Thanks to our friends in R.E.M., with whom we had toured. They said, "Why don't you come over to this label?" They didn't say, "We're leaving I.R.S. shortly." (laughs) So we ended up doing Sound of Music with them, and that was cool. It went in a slightly more - they didn't really have the expression Americana yet, but I guess it was more Americanoid, more country-ish, more twangy, less strictly power pop.
Why did you decide to break up the band after that?
It just all seemed like, "What are we doing this for?" The joke has always been that the band would have broken up years before if we bothered to have a meeting. I just thought, "We've put a lot of time into this band. What are we doing wrong? Why, for all the work we've put in, for all the good records we've put out, are we still playing these shows for a hundred dollar guarantee on a Tuesday night?" It just seemed like any sort of efforts we'd made had all been for naught. I have some depressive tendencies anyway -- that sort of fed into it.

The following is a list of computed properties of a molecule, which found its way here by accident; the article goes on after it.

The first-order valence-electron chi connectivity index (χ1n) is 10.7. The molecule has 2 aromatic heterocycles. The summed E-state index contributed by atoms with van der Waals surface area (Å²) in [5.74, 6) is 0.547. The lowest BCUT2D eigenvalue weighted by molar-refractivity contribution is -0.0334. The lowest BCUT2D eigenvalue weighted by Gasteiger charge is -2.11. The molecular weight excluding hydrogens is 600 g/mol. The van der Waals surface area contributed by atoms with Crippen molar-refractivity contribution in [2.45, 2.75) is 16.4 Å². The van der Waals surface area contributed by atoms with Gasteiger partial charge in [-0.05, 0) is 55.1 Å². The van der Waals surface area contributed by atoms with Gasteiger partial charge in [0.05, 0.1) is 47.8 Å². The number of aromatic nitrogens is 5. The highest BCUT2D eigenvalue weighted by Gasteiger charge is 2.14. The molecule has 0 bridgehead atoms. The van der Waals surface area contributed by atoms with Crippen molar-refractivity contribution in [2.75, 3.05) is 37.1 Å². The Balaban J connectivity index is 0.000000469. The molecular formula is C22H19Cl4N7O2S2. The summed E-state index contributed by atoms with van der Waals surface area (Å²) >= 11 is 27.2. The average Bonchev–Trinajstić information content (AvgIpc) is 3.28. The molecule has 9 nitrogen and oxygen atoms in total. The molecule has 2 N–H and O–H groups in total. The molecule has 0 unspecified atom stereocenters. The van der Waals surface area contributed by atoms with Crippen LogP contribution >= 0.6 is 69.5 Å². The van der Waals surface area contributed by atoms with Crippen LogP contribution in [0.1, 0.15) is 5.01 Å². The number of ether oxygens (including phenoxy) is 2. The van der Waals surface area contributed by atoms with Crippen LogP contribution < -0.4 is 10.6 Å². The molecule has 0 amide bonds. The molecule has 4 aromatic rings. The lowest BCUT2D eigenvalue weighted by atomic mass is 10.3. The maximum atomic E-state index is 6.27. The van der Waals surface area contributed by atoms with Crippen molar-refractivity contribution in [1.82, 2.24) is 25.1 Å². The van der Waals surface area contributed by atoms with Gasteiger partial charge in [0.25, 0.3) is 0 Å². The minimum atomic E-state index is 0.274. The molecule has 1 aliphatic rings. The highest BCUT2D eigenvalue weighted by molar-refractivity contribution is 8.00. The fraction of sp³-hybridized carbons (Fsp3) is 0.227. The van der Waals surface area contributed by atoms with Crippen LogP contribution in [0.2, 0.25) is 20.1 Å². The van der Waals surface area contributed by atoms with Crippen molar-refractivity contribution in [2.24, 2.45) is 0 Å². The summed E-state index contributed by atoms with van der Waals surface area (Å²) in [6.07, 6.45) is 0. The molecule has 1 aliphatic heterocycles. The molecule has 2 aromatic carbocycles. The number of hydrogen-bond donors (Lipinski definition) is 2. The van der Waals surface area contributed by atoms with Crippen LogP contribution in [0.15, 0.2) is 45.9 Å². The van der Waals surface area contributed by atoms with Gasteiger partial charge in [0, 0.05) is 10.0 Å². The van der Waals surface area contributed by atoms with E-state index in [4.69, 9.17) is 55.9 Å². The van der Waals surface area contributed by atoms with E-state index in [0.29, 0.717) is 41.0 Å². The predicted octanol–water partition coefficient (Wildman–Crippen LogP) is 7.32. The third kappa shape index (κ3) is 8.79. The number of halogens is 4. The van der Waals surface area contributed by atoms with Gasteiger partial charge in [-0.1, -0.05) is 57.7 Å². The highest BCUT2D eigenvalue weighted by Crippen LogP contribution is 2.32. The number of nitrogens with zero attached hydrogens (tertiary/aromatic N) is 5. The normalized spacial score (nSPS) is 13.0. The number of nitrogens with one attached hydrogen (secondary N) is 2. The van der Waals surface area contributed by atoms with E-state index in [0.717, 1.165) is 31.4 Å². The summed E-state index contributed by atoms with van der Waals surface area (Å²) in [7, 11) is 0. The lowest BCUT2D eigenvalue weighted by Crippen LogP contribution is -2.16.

After that, you worked as an auxiliary musician with R.E.M. and Hootie & The Blowfish. How does that kind of work differ from fronting your own band?
There's a little bit of a disconnect, just in terms of when you're playing your own stuff you're jumping around like a puppy hoping someone will play with you. When you're playing somebody else's, you're trying to make it sounds as good as it can, but your soul isn't necessarily as on the line as Michael Stipe's or Darius Rucker's. So my deal was, "I just want to help you guys sound more like you do."
You joined The Continental Drifters when you were living in L.A. How did you wind up in New Orleans?
We moved about two years into that band, down to New Orleans, maybe the end of '93. I lived down there until Katrina. [Drifters member] Susan Cowsill and I were married and expecting a child, and we thought maybe there was a possibility of owning a house, unlike in Los Angeles. Two members of the band were from there. It just seemed like a reasonable place for a band that sounds like The Continental Drifters to come out of.
That band had a good run for a while, but what broke it up?
Susan and I ended up getting divorced after being married for about 10 years, and we tried to keep the band going, but it was difficult. Feelings were pretty raw at that point for both of us. We ended up calling it quits...2002, I think, is when we ended up putting the kibosh on it.
What was your Katrina experience like?